curtis at ans.net
Mon Aug 19 17:22:56 UTC 1996
In message <xoilofdadid.fsf at chops.icp.net>, Sean Doran writes:
> Curtis Villamizar <curtis at ans.net> writes:
> > A /24 in the so called "provider independent" space will be blocked by
> > Sprint. That is what I mean be "unroutable".
> Um, forgive me for being obtuse, but what's the
> so-called "provider independent" space, and where
> is the document that outlines its boundaries?
I think that's what RIPE calls a small allocation that goes directly
to the regional registry rather than through the provider. I don't
know offhand where it is first formally defined.
The term is used in draft-hubbard-registry-guidelines-01.txt. For
example page 11:
5. Due to technical and implementation constraints on the Internet
routing system and the possibility of routing overload, major
transit providers may need to impose certain restrictions to
reduce the number of globally advertised routes. This may
include setting limits on the size of CIDR prefixes added to
the routing tables, filtering of non-aggregated routes, etc.
Therefore, addresses obtained directly from regional registry
(provider-independent, also known as portable) are not
guaranteed routable on the Internet.
So I guess the term does have some precedent.
> Also, as noted before, the bulk of the long prefixes
> blocked by inbound filtering have been obvious mistakes,
> such as subnets in the presence of an aggregate, people
> forgetting to aggregate at all, and so forth. In each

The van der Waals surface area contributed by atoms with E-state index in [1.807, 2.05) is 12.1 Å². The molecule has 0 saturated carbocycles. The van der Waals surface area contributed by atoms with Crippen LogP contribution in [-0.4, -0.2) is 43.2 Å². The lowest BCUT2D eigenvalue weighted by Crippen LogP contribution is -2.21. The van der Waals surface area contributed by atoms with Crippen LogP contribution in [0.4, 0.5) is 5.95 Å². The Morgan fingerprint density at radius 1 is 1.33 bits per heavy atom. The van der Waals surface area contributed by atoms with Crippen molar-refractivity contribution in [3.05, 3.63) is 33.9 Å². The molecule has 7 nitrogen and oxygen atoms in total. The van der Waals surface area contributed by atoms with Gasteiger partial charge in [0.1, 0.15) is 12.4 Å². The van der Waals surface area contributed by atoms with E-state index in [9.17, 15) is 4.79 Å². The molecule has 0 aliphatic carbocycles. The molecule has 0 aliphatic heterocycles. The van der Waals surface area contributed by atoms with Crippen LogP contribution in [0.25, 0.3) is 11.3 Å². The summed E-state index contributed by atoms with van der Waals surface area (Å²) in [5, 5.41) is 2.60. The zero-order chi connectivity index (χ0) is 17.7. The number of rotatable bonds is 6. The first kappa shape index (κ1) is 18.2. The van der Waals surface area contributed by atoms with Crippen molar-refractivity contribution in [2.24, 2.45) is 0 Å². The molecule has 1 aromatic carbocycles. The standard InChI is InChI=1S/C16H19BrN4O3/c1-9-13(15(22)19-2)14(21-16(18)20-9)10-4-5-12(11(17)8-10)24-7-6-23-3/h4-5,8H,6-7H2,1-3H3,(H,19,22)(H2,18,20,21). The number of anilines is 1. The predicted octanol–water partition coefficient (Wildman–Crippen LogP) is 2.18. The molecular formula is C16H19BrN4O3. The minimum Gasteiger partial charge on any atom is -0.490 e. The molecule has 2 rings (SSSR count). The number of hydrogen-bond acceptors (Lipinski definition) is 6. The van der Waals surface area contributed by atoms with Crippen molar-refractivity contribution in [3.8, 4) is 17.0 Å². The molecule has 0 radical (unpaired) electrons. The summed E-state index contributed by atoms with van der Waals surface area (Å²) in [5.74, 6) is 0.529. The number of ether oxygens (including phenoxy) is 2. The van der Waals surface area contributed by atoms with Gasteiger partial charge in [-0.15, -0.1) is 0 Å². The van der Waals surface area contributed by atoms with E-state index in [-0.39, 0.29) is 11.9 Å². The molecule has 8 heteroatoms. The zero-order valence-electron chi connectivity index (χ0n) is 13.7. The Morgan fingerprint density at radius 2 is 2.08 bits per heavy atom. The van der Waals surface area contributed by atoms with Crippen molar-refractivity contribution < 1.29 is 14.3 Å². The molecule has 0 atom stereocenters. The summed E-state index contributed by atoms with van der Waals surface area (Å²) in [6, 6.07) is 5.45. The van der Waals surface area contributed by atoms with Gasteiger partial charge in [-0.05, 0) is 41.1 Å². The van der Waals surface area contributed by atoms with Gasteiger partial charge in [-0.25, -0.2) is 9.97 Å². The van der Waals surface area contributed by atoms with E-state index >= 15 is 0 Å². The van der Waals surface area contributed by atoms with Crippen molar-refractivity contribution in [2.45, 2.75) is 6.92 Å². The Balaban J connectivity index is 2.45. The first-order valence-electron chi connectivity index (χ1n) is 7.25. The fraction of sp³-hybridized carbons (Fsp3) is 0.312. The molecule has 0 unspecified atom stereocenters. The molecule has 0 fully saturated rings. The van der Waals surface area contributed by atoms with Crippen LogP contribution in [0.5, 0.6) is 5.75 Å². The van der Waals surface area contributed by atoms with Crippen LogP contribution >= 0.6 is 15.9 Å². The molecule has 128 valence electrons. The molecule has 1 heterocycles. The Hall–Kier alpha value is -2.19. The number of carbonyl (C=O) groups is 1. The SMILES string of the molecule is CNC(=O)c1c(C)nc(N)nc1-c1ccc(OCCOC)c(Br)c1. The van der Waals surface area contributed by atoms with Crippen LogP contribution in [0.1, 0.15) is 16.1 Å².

> case the addresses were from what appears to be PA space,
> in that the blocks in question were allocated to
> providers, rather than end users, and were non-portable.
We advertise a two intentional subnets in the presence of a large
207.24/14 aggregate. These are dual homed. One is a /24, the other a
/22. Both are accepted by other providers but not Sprint. This is OK
since we are primary and Sprint traffic will hit ANS due to the
aggregate and get sent to the other provider if ANS doesn't have the
more specific route, since we take the more specific from the other
provider. There is just a suboptimal backup, but still backup.
> The addresses may well have been "backbone-independent",
> however, as far as I understand things, that is not the
> same thing as "provider-independent".
And where is this defined?
> Other than that, I completely agree with you.
I agree that the majority of more specifics are mistakes. We use the
IRR to separate out the inintentional mistakes (the redundancy in that
statement was intentional:). This does protect us against the all too
common case of too ignorant of CIDR to know better and registering the
more specific in the IRR anyway (the intentional mistakes).
Again, different approaches will yield different results.
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